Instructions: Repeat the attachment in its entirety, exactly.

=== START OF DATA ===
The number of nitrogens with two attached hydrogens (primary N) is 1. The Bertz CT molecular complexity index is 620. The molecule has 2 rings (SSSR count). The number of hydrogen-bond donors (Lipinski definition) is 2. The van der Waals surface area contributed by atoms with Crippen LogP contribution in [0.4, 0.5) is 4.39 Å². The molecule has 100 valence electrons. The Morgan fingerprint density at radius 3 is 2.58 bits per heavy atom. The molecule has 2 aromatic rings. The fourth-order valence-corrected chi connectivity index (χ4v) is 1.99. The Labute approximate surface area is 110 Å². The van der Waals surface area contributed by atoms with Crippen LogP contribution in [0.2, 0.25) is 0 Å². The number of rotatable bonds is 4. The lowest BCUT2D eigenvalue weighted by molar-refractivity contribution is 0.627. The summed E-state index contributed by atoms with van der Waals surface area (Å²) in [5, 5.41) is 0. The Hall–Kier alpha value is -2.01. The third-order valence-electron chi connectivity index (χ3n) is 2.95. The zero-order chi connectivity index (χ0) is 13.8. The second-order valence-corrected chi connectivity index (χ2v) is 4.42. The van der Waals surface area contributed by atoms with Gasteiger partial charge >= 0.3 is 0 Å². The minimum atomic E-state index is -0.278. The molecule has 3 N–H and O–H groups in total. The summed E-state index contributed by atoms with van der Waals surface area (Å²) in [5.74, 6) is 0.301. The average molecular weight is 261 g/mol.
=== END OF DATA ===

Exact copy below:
The number of nitrogens with two attached hydrogens (primary N) is 1. The Bertz CT molecular complexity index is 620. The molecule has 2 rings (SSSR count). The number of hydrogen-bond donors (Lipinski definition) is 2. The van der Waals surface area contributed by atoms with Crippen LogP contribution in [0.4, 0.5) is 4.39 Å². The molecule has 100 valence electrons. The Morgan fingerprint density at radius 3 is 2.58 bits per heavy atom. The molecule has 2 aromatic rings. The fourth-order valence-corrected chi connectivity index (χ4v) is 1.99. The Labute approximate surface area is 110 Å². The van der Waals surface area contributed by atoms with Crippen LogP contribution in [0.2, 0.25) is 0 Å². The number of rotatable bonds is 4. The lowest BCUT2D eigenvalue weighted by molar-refractivity contribution is 0.627. The summed E-state index contributed by atoms with van der Waals surface area (Å²) in [5, 5.41) is 0. The Hall–Kier alpha value is -2.01. The third-order valence-electron chi connectivity index (χ3n) is 2.95. The zero-order chi connectivity index (χ0) is 13.8. The second-order valence-corrected chi connectivity index (χ2v) is 4.42. The van der Waals surface area contributed by atoms with Gasteiger partial charge >= 0.3 is 0 Å². The minimum atomic E-state index is -0.278. The molecule has 3 N–H and O–H groups in total. The summed E-state index contributed by atoms with van der Waals surface area (Å²) in [5.74, 6) is 0.301. The average molecular weight is 261 g/mol.